The city will have to make some changes to its plan to allow a developer to build a massive 1,000 unit residential complex on public land along the Long Island City waterfront, according to City Councilman Jimmy Van Bramer (D-Sunnyside).
The project, in which TF Cornerstone would build two towers — one 64 stories tall and the other with 50 stories — would require a zoning change that would need Van Bramer’s blessing during the public approval process as the representative of the district.
“I was never for this project, but I was waiting to see what the final plan looks like,” Van Bramer said.
While the plan has yet to be certified or begin the ULUURP process, Van Bramer is not liking what he has seen.
“The amount of greenspace they’re offering is very small and the amount of affordable housing is insulting,” he said. “You can’t allow a developer the opportunity to build on city-owned land and only offer 25 percent affordable. That is insulting. That’s wildly unacceptable to me and the community.”
State Assemblywoman Catherine Nolan (D-Long Island City) was an early opponent of the project, firing off a letter to Mayor Bill de Blasio less than a month after it was presented in August saying the proposed buildings “are too massive for this area.” Nolan suggested instead that the land be used for much-needed parkland while preserving a portion as a wetland to help in flood mitigation.
“I urge Mayor de Blasio and the NYC Economic Development Corporation to take a step back, put the RFP on hold and listen to the community, civic organizations, and residents on what they believe this parcel of land should be,” Nolan said. “This is public property and any plans, now more than ever, should include ideas and alternatives that come directly from local residents.”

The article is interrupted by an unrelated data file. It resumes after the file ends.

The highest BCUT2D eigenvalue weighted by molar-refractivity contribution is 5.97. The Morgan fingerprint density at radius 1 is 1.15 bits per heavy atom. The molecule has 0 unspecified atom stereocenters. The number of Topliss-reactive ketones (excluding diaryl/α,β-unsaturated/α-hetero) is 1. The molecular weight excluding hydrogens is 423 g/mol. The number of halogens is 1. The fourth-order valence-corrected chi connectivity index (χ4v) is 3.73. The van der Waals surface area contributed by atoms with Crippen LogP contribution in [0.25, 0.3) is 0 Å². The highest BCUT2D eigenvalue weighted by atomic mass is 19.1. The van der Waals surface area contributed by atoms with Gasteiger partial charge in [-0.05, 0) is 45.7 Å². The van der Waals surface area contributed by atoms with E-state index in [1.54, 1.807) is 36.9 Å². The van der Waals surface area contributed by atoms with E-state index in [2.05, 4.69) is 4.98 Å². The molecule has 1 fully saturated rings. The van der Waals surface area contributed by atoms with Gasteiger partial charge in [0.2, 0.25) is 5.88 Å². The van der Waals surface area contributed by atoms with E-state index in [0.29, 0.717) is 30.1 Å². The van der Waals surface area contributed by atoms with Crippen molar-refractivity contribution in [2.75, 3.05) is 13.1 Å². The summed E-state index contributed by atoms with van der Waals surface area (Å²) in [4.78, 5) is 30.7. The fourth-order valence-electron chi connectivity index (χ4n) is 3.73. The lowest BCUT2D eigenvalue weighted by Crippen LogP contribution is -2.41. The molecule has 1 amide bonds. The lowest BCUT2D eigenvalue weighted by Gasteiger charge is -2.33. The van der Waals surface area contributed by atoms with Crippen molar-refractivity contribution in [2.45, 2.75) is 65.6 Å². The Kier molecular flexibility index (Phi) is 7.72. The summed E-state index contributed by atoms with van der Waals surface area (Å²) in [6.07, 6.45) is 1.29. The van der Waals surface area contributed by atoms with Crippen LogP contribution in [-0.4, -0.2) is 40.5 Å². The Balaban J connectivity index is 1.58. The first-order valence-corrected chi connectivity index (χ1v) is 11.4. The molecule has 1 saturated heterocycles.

The 1.5 million-square-foot mixed use project on the north side of Anable Basin, on 44th Drive near Vernon Boulevard would include a 600-seat school, 100,000 square feet of light industrial space, 400,000 square feet of commercial office space and 25,000 square feet of art space.
“We’re proud that this will deliver hundreds of affordable homes, new industrial and commercial space, workforce training programs, good jobs, a new 600-seat school and more than an acre of open space for Long Island City,” the city’s Economic Development Corporation spokeswoman, Shavone Williams, said. “We look forward to continued discussions with community members in the months ahead, as we look for ideas on how to make this great project even better.”
To garner Van Bramer’s support in what he calls the largest rezoning in his eight years in the City Council, he will need to see changes to the plan.
“We have a crisis with not enough schools and I don’t want to contribute to this overdevelopment in Long Island City without the infrastructure that is needed for the people who are already here,” Van Bramer said. “Schools, a community center, parkland, transportation, this is all part of infrastructure and good city planning would have called for this long ago and instead we’re playing catchup. We’ve got to demand more from Mayor de Blasio, the EDC and from the Office of City Planning. We’ve got to demand more from all of them.”
That is why Van Bramer will join Nolan in support of a March 3 rally organized by the LIC Coalition, a grassroots civic organization that is dissatisfied with the way open space has been used as the unprecedented development of the neighborhood continues unabated.
Reach reporter Bill Parry by e-mail at bparr
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